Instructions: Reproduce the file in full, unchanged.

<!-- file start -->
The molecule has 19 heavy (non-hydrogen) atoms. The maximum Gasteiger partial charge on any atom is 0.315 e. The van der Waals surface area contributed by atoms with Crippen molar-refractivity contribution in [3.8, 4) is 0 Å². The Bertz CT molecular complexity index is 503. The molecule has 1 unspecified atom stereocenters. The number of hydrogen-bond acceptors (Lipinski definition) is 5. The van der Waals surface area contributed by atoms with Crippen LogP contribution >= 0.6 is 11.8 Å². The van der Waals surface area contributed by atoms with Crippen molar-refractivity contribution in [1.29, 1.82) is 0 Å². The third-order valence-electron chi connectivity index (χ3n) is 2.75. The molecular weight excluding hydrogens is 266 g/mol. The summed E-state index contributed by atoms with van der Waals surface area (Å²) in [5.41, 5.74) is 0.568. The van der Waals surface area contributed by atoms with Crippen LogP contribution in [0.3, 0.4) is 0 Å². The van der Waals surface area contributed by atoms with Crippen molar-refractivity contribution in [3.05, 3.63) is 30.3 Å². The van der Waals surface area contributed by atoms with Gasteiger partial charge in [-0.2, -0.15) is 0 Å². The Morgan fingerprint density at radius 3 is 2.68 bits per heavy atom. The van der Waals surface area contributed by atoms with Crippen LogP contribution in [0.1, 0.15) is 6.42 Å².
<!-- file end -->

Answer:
The molecule has 19 heavy (non-hydrogen) atoms. The maximum Gasteiger partial charge on any atom is 0.315 e. The van der Waals surface area contributed by atoms with Crippen molar-refractivity contribution in [3.8, 4) is 0 Å². The Bertz CT molecular complexity index is 503. The molecule has 1 unspecified atom stereocenters. The number of hydrogen-bond acceptors (Lipinski definition) is 5. The van der Waals surface area contributed by atoms with Crippen LogP contribution >= 0.6 is 11.8 Å². The van der Waals surface area contributed by atoms with Crippen molar-refractivity contribution in [1.29, 1.82) is 0 Å². The third-order valence-electron chi connectivity index (χ3n) is 2.75. The molecular weight excluding hydrogens is 266 g/mol. The summed E-state index contributed by atoms with van der Waals surface area (Å²) in [5.41, 5.74) is 0.568. The van der Waals surface area contributed by atoms with Crippen LogP contribution in [0.3, 0.4) is 0 Å². The van der Waals surface area contributed by atoms with Crippen molar-refractivity contribution in [3.05, 3.63) is 30.3 Å². The van der Waals surface area contributed by atoms with Gasteiger partial charge in [-0.2, -0.15) is 0 Å². The Morgan fingerprint density at radius 3 is 2.68 bits per heavy atom. The van der Waals surface area contributed by atoms with Crippen LogP contribution in [0.1, 0.15) is 6.42 Å².